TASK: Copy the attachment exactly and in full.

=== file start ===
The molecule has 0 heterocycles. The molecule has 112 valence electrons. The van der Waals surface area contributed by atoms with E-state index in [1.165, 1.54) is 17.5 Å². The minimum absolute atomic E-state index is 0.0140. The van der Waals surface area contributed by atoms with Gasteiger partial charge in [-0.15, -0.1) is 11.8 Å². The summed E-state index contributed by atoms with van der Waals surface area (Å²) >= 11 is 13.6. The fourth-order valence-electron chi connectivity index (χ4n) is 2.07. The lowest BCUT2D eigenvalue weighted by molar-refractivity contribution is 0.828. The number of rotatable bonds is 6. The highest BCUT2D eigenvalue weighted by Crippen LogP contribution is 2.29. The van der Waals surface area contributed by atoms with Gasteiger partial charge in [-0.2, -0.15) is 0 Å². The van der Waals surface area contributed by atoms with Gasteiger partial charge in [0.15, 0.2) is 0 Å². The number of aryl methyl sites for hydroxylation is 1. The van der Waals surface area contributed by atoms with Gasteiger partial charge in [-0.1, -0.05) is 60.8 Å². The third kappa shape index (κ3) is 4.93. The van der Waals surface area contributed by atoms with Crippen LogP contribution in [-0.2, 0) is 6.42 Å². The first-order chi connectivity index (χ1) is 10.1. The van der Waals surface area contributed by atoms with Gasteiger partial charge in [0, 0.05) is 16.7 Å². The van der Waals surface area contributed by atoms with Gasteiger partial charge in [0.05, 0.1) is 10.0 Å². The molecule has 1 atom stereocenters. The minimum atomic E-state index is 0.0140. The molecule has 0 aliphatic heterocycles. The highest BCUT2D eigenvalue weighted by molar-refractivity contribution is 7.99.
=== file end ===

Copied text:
The molecule has 0 heterocycles. The molecule has 112 valence electrons. The van der Waals surface area contributed by atoms with E-state index in [1.165, 1.54) is 17.5 Å². The minimum absolute atomic E-state index is 0.0140. The van der Waals surface area contributed by atoms with Gasteiger partial charge in [-0.15, -0.1) is 11.8 Å². The summed E-state index contributed by atoms with van der Waals surface area (Å²) >= 11 is 13.6. The fourth-order valence-electron chi connectivity index (χ4n) is 2.07. The lowest BCUT2D eigenvalue weighted by molar-refractivity contribution is 0.828. The number of rotatable bonds is 6. The highest BCUT2D eigenvalue weighted by Crippen LogP contribution is 2.29. The van der Waals surface area contributed by atoms with Gasteiger partial charge in [-0.2, -0.15) is 0 Å². The van der Waals surface area contributed by atoms with Gasteiger partial charge in [0.15, 0.2) is 0 Å². The number of aryl methyl sites for hydroxylation is 1. The van der Waals surface area contributed by atoms with Gasteiger partial charge in [-0.1, -0.05) is 60.8 Å². The third kappa shape index (κ3) is 4.93. The van der Waals surface area contributed by atoms with Crippen LogP contribution in [-0.2, 0) is 6.42 Å². The first-order chi connectivity index (χ1) is 10.1. The van der Waals surface area contributed by atoms with Gasteiger partial charge in [0, 0.05) is 16.7 Å². The van der Waals surface area contributed by atoms with Gasteiger partial charge in [0.05, 0.1) is 10.0 Å². The molecule has 1 atom stereocenters. The minimum atomic E-state index is 0.0140. The molecule has 0 aliphatic heterocycles. The highest BCUT2D eigenvalue weighted by molar-refractivity contribution is 7.99.